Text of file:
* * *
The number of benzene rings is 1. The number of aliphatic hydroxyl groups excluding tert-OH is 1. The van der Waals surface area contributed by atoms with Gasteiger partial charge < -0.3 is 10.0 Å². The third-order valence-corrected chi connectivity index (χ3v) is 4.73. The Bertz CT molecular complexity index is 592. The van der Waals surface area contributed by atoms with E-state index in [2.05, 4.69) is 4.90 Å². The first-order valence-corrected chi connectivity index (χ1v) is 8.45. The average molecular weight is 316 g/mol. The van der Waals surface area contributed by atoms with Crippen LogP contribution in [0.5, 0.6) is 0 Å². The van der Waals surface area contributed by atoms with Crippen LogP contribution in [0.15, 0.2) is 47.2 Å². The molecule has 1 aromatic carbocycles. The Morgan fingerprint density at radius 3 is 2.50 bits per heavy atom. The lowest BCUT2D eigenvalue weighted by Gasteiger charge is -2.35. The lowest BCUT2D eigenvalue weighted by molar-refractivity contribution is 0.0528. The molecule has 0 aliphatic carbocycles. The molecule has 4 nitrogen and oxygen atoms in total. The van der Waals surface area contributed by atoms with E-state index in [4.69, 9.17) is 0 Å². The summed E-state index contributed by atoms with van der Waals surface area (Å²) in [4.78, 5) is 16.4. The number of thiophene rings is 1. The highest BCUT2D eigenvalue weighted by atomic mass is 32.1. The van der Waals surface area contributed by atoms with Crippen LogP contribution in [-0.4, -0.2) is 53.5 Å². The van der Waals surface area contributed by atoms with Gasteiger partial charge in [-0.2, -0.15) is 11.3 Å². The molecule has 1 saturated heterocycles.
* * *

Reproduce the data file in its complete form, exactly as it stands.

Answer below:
The number of benzene rings is 1. The number of aliphatic hydroxyl groups excluding tert-OH is 1. The van der Waals surface area contributed by atoms with Gasteiger partial charge < -0.3 is 10.0 Å². The third-order valence-corrected chi connectivity index (χ3v) is 4.73. The Bertz CT molecular complexity index is 592. The van der Waals surface area contributed by atoms with E-state index in [2.05, 4.69) is 4.90 Å². The first-order valence-corrected chi connectivity index (χ1v) is 8.45. The average molecular weight is 316 g/mol. The van der Waals surface area contributed by atoms with Crippen LogP contribution in [0.5, 0.6) is 0 Å². The van der Waals surface area contributed by atoms with Crippen LogP contribution in [0.15, 0.2) is 47.2 Å². The molecule has 1 aromatic carbocycles. The Morgan fingerprint density at radius 3 is 2.50 bits per heavy atom. The lowest BCUT2D eigenvalue weighted by Gasteiger charge is -2.35. The lowest BCUT2D eigenvalue weighted by molar-refractivity contribution is 0.0528. The molecule has 0 aliphatic carbocycles. The molecule has 4 nitrogen and oxygen atoms in total. The van der Waals surface area contributed by atoms with E-state index in [4.69, 9.17) is 0 Å². The summed E-state index contributed by atoms with van der Waals surface area (Å²) in [4.78, 5) is 16.4. The number of thiophene rings is 1. The highest BCUT2D eigenvalue weighted by atomic mass is 32.1. The van der Waals surface area contributed by atoms with Crippen LogP contribution in [-0.4, -0.2) is 53.5 Å². The van der Waals surface area contributed by atoms with Gasteiger partial charge in [-0.2, -0.15) is 11.3 Å². The molecule has 1 saturated heterocycles.